The creation of my top 10 list of upcoming fall theatrical attractions for last Sunday's A+E section meant some quality time wrestling with ticket prices. And comparing my list with that of the previous year, I could see an interesting snapshot of where prices have gone up, and by how much.
What used to be as simple business of telling readers a range of prices, from cheapest to most expensive, has become trickier in this era of demand-based pricing, social media discounting and premium tickets. In their published prices, some theaters include discounts; some don't. Sometimes previews are cheaper, sometimes not. Often, producers don't like to say their top prices, preferring to announce them as "tickets begin at," which doesn't work for us (or you).
In some cases, we also struggled mightily to find the lowest ticket price a producer was claiming. Exhibit A was "The Book of Mormon." The lowest price ticket was quoted as $45, but that price was tough to see on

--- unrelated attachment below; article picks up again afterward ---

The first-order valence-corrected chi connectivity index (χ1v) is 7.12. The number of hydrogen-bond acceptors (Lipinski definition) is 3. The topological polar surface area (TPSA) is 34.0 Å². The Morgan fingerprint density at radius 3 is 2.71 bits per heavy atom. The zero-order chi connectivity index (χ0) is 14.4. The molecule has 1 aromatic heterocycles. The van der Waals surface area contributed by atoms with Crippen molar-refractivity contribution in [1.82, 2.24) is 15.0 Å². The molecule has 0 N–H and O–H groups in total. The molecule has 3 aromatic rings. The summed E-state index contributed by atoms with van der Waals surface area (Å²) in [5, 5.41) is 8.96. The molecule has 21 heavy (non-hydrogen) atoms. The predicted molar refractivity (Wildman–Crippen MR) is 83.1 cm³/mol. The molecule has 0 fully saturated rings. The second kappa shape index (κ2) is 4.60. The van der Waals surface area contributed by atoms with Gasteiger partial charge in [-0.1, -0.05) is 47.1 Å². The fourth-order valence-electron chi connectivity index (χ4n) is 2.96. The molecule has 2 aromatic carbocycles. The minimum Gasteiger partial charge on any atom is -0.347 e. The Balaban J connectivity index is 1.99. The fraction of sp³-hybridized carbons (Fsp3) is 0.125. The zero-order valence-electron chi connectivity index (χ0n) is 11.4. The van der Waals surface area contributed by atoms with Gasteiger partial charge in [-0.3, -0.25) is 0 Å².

There were some other interesting observables. Last fall, a top ticket to "Follies" at
One takeaway: There now is an even better argument for seeing more shows from cheaper seats.
Writers' Theatre in Glencoe is varying its ticket prices based not on where you sit, but on what day you go and how many tickets have already been sold. So you can see "Hamlet" for as little as $35 or as much as $70, from pretty much the same seat. Last year, tickets to "The Real Thing" started at $55. Weeknights are looking good for the moody Dane.
There is, though, one matter of further note in the wacky world of snagging an affordable ticket. This fall,
If you are in your 20s (as some of us wish), you can buy six tickets for $100. Those uber-flexible tickets can be used in any combination (six singles, three pairs, etc.) for any performance. Plenty of theaters have long had day-of-performance deals for young folks, but this new scheme is notable for many things: the ability to buy in advance, the lack of blackout nights, the remarkable level of flexibility and, above all, its amazing cheapness.
Let me do the math for you: $16.66 is a whole lot less than $48-$70. And you can skip a lousy show and take all your pals to the hit. You can even hang on to the card for the next season.
The Goodman says it has a similar plan in the works and already offers a break on subscription prices, but for now Steppenwolf has, by my estimation, by far the best deal of any theater in town. Until you hit age 30, anyway.